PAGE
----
They came hours after Trump, in a White House news conference with Baltic state leaders, stated, “Nobody has been tougher on Russia than I have.”
Despite a series of recent actions taken by the Trump administration against Russia over its alleged role in poisoning a former Russian spy in Britain, interference in the 2016 U.S. presidential election and global cyberattacks, Trump has been criticized by Russia policy experts and Democrats for refraining from forcefully condemning Moscow for such actions.
His outgoing national security adviser had no such qualms.
“Russia has used old and new forms of aggression to undermine our open societies and the foundations of international peace and stability,” McMaster said Tuesday evening at the Atlantic Council.
“We are now engaged in a fundamental contest between our free and open societies and closed and repressive systems,” he said, alluding to Russia, among other countries. “Revisionist and repressive powers are attempting to undermine our values, our institutions and way of life.”
He spoke in the presence of the presidents of Estonia and Latvia and the foreign minister of Lithuania, who met with Trump at the White House earlier Tuesday. The summit was held to reinforce ties between the United States and the Baltic nations and to celebrate the 100th anniversary of their independence following World War I.
McMaster noted “Estonia, Latvia and Lithuania have all been targeted by Russia’s so-called hybrid warfare, a pernicious form of aggression that combines political, economic, informational and cyber-assaults against sovereign nations.”
He lauded the Baltic states, which lie west of Russia, for their role in countering Moscow’s malicious acts.
He criticized Russia for employing strategies “deliberately designed to achieve objectives while falling below the target state’s threshold for military response.” Tactics include infiltrating social media, spreading propaganda and using other forms of subversion and espionage — all without rising to the level of an armed attack that would merit military retaliation.
For too long, McMaster said, “some nations have looked the other way in the face of these threats. Russia brazenly, and implausibly, denies its actions, and we have failed to impose sufficient costs.”
Trump, for his part, was more restrained in his remarks about Russia.
“Ideally we want to get along with Russia,” he said at the news conference. “Getting along with Russia is a good thing, not a bad thing. Maybe we will, maybe we won’t.”
With his unvarnished broadside against Moscow, McMaster becomes Trump’s second senior aide to leave the administration in a dramatic kiss-off with the Russian government.
Rex Tillerson, in his final interview with reporters last month as secretary of state, gave the most critical assessment of the Russian government of his tenure, saying U.S. efforts to work constructively with Moscow only resulted in worse Russian behavior.
“I’ve become extremely concerned about Russia,” Tillerson told reporters following a trip to Africa. “We spent most of last year investing a lot into attempts to work together, to solve problems, to address differences. And quite frankly, after a year, we didn’t get very far. Instead, what we’ve seen is a pivot on their part to be more aggressive. And this is very, very concerning to me.”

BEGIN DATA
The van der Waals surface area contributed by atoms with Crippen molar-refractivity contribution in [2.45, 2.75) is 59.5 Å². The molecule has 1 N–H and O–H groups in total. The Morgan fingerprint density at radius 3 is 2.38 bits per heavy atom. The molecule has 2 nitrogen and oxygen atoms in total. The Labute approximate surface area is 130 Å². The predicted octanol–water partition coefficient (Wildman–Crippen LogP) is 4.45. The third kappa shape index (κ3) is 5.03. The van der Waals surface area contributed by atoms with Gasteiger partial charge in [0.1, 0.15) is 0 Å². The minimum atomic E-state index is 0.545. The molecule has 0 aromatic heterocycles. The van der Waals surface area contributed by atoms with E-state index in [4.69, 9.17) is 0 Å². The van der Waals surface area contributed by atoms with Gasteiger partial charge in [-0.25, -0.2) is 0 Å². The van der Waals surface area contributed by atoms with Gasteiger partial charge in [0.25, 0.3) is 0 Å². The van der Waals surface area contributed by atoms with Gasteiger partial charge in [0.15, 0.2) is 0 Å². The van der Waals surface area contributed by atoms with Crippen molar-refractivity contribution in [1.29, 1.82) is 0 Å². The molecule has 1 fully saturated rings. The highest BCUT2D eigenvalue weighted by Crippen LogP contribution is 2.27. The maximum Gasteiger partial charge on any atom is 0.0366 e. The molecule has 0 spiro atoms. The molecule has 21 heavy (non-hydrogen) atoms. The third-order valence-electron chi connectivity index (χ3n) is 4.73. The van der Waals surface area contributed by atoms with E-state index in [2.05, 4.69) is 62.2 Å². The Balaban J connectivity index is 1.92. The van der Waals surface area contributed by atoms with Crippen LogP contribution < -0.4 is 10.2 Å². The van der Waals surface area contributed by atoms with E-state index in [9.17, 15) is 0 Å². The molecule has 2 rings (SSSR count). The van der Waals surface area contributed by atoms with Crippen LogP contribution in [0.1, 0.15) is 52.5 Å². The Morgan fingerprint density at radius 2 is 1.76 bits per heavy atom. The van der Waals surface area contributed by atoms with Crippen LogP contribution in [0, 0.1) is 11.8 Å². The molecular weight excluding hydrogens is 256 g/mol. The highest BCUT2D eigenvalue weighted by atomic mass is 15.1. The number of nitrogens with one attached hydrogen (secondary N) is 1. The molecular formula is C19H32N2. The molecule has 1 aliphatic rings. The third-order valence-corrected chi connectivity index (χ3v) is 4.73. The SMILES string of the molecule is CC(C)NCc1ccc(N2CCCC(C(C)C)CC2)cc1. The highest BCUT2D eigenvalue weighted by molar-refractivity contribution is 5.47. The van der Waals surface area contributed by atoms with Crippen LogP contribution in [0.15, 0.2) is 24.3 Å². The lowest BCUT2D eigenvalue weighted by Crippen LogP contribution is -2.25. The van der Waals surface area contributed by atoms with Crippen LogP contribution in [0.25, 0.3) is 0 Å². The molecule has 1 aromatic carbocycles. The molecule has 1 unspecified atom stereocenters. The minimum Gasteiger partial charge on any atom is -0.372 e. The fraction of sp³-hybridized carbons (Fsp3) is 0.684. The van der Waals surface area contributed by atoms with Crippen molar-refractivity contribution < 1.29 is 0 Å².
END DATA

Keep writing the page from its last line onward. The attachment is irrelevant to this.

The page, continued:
He added “there seems to be a certain unleashing of activity that we don’t fully understand what the objective behind that is.”
Tillerson, too, was fired by Trump, who has nominated his CIA director, Mike Pompeo, to replace Tillerson.
Bolton takes over as national security adviser on Monday.
McMaster noted the measures taken by the Trump administration against Russia: the expulsion of 60 diplomats last week, calling out the Russian government for malicious cyber-intrusions that targeted U.S. critical infrastructure and increasing funding for the European Defense Initiative, which finances U.S. and allied military forces in Europe, to deter Russian aggression and prevent conflict.
But, he said, “we must recognize the need for all of us to do more to respond to and deter Russian aggression.”
He named four critical areas. For one, he said, the government must “reform and integrate” its military, political, economic, law enforcement and other instruments of power to counter Russia’s hybrid warfare.
The country must also invest in cyber-infrastructure to protect data against espionage and attack, he said.
All countries must share responsibility to pay their fair share of the costs of security, he said. “Strategic confidence” must be preserved through a defense of the values of sovereignty, freedom and rule of law, he said.
McMaster’s remarks underscore the disconnect between the president, who frequently emphasizes the potential benefits of getting along with Russia, and his top advisers, whose skepticism of Russia follows traditional Republican orthodoxy.
The president’s top diplomat for Europe and Eurasia, Wess Mitchell, is a longtime Russia hawk, and his senior Russia advisers on the National Security Council, such as Fiona Hill, are also skeptical of the Kremlin.
The mixed messages are likely to continue beyond McMaster’s tenure, as his successor, Bolton, continues to push for a harder line against Moscow, analysts say. Bolton, in a speech in February, called for a tougher posture toward Moscow, saying the United States must be more aggressive in responding to Russian meddling in foreign elections.
“I don’t think the response should be proportionate,” he said. “I think it should be very disproportionate.”